Reflecting these concerns and multi-dimensional nature of corporate tax
concerns, this inquiry explores:
the importance of corporate income tax to Australia's revenue
the effect of tax avoidance and minimisation activities on the
integrity of the tax system, and society more broadly;
the challenges facing the sustainability of the corporate income
opportunities to strengthen the integrity of the corporate tax
system and address risks to its sustainability;
progress on implementing actions identified by the G20 initiative
on BEPS and associated plans;
the potential for Australia to take unilateral action to address
risks to the corporate income tax base; and
the efficiency and effectiveness of the Australian Taxation
Office to identify and enforce attempts to thwart corporate income tax
The committee notes that a number of stakeholders commented on the tax
avoidance activities of Australian multinationals in the context of developing
However, it considers that this issue was outside the scope of the inquiry's
terms of reference which was looking at tax avoidance in Australia. Where
appropriate, this issue may be within scope of the inquiry into foreign
Structure of this report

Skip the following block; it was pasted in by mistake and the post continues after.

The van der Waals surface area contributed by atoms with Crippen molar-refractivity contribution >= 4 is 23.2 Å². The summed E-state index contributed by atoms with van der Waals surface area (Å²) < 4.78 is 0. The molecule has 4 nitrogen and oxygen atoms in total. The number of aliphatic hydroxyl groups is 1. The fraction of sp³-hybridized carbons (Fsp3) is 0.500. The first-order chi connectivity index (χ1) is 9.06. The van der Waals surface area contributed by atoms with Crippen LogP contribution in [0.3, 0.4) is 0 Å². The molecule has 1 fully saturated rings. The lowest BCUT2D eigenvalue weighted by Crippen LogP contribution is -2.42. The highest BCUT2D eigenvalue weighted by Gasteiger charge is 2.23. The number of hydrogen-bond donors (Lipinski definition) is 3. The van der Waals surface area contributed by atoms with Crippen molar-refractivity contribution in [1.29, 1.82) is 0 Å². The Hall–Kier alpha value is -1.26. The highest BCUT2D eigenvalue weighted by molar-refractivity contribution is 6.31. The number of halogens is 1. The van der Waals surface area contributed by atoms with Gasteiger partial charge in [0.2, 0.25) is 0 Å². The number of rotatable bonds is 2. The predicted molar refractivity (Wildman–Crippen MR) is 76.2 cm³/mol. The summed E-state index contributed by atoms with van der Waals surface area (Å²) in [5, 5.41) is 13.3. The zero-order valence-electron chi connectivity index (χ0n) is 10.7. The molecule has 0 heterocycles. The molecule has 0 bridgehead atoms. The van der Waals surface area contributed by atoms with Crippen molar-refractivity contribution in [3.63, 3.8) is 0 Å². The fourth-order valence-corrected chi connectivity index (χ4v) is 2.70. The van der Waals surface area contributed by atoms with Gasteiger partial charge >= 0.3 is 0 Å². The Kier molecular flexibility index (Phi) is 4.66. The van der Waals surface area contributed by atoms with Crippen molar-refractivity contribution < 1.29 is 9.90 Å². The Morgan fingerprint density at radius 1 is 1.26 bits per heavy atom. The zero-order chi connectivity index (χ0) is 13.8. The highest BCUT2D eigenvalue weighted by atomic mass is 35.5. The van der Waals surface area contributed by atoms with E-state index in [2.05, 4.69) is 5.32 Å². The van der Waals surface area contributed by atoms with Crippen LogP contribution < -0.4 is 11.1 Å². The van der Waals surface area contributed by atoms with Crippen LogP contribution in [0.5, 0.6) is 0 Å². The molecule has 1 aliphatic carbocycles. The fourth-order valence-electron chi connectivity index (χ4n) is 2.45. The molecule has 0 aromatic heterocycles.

This interim report comprises six chapters.
Chapter 1—provides background to the inquiry.
Chapter 2—provides a broad overview of corporate income tax in
Chapter 3—identifies various risks and challenges to the
integrity of the corporate income tax base.
Chapter 4—examines the work of the OECD to develop a coordinated
approach to address issues associated with base erosion and profit shifting.
Chapter 5—explores opportunities for Australia to take unilateral
action to close some existing problems with the corporate tax regime that are
outside the OECD remit and considers unilateral options in circumstances where
the OECD work does lead to the intended outcome.
Chapter 6—reviews the performance and capabilities of the ATO and
the role of the Australian Securities and Investments Commission (ASIC) in
sharing information relevant to identifying corporate tax avoidance.